Thursday (Henry Martyn)

Up and out at 7:30am, headed northward with Brenda toward Nashotah House, where we arrived at noon. There was a pall of surrealism over the place, as one of the faculty members, Fr Daniel Westberg, was sailing on Upper Nashotah Lake yesterday afternoon when his boat capsized. It was clear pretty quickly that he had perished, but his body was not recovered until mid-morning today. Sadly, some aspects of life cannot be put on hold even by tragedies such as this. The Members of the Corporation were already on campus for our annual meeting, so we came to order as scheduled at 2pm. All was fairly routine, save for the results of the election and reelection of members of the Board of Directors, of which I have been the chairman for five years. I was not reelected. This is a shock--to me and to many others. There are complicated political forces in play, which is probably all I should say in this venue. It will take me a while to process this, but I can say that *part* of what I will feel is

St Luke

Extended treadmill workout to begin the day. Short-form Morning Prayer in the car. In the office at 9:45. Prepped to preside and preach at the midday Mass. Got into the weeds of a draft-in-progress of an agreement between the Eucharistic Communities of McLean County to form a Geographic Parish under our diocesan canons. This involved some consultation with the Archdeacon. Got back to work, with some finer details now, on liturgical planning and preparation for next month's clergy conference. Celebrated and preached the Mass for St Luke's Day. Lunch from China 1, eaten at home. Took a phone call from the Acting Dean of Nashotah House about a developing tragic situation there. It will be made public soon, I'm sure. Spent some time in prayer about this in the cathedral. Tied up some loose ends re the conference liturgies. Attended in some substantive detail to a couple of Communion Partners-related projects. Short-form Evening Prayer in the car on the way home.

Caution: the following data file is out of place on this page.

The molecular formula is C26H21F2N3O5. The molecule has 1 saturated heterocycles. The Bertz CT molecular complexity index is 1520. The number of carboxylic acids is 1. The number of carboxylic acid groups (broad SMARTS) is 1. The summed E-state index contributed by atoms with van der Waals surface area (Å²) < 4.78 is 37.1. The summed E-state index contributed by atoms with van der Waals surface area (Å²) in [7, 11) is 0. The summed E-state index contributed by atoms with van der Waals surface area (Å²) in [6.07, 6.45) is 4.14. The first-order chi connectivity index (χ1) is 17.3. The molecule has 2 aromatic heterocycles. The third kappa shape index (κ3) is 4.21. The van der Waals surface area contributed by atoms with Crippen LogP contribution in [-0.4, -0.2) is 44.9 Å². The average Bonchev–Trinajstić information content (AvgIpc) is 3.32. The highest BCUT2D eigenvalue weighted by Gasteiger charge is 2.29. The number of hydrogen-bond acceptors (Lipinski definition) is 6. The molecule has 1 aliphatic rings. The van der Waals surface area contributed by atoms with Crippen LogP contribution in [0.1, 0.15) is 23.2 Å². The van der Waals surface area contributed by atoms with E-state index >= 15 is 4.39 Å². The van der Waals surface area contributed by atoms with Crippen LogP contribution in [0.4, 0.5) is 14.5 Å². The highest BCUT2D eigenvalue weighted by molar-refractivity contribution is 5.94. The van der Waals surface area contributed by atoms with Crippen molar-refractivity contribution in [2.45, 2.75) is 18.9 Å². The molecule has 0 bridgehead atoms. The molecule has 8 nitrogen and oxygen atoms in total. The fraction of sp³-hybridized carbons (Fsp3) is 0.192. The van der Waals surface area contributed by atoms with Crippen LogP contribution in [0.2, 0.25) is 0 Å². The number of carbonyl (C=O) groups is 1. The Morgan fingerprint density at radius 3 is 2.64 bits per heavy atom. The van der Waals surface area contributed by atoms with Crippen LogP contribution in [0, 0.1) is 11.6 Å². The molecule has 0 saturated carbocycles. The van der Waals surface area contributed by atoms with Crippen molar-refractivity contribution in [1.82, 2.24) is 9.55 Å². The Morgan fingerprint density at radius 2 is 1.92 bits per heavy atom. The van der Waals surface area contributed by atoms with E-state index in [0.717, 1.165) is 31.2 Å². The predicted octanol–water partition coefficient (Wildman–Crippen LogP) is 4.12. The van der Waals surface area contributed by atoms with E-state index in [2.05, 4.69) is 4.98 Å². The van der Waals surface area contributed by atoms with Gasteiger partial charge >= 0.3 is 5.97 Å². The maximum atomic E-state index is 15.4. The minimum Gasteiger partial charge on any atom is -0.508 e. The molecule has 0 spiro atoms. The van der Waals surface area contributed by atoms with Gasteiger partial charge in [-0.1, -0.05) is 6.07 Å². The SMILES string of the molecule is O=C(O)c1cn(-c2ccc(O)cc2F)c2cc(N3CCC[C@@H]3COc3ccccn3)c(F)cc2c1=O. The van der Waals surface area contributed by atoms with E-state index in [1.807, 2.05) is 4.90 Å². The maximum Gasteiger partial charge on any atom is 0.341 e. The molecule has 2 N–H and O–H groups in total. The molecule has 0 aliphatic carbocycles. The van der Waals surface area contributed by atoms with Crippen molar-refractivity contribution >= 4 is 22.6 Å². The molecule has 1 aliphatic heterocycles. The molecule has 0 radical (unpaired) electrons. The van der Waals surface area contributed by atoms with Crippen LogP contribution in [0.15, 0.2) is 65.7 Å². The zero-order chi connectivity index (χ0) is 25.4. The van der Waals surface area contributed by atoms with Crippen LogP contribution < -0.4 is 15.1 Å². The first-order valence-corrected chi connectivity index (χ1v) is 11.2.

Tuesday (St Ignatius of Antioch)